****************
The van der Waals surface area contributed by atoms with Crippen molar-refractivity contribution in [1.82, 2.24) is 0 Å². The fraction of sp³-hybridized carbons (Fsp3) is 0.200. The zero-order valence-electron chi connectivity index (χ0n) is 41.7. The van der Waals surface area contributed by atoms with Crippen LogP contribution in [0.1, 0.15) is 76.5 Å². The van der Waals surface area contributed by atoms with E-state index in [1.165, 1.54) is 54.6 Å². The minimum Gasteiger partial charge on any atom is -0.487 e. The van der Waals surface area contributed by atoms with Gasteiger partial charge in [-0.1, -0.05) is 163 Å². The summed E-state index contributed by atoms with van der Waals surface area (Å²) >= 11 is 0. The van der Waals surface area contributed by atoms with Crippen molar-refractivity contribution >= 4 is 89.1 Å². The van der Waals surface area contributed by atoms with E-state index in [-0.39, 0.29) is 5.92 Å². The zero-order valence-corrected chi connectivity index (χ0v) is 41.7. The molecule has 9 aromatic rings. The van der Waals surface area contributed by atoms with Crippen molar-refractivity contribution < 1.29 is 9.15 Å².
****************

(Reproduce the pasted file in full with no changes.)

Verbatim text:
The van der Waals surface area contributed by atoms with Crippen molar-refractivity contribution in [1.82, 2.24) is 0 Å². The fraction of sp³-hybridized carbons (Fsp3) is 0.200. The zero-order valence-electron chi connectivity index (χ0n) is 41.7. The van der Waals surface area contributed by atoms with Crippen LogP contribution in [0.1, 0.15) is 76.5 Å². The van der Waals surface area contributed by atoms with E-state index in [1.165, 1.54) is 54.6 Å². The minimum Gasteiger partial charge on any atom is -0.487 e. The van der Waals surface area contributed by atoms with Gasteiger partial charge in [-0.1, -0.05) is 163 Å². The summed E-state index contributed by atoms with van der Waals surface area (Å²) >= 11 is 0. The van der Waals surface area contributed by atoms with Crippen molar-refractivity contribution >= 4 is 89.1 Å². The van der Waals surface area contributed by atoms with E-state index in [-0.39, 0.29) is 5.92 Å². The zero-order valence-corrected chi connectivity index (χ0v) is 41.7. The molecule has 9 aromatic rings. The van der Waals surface area contributed by atoms with Crippen molar-refractivity contribution < 1.29 is 9.15 Å².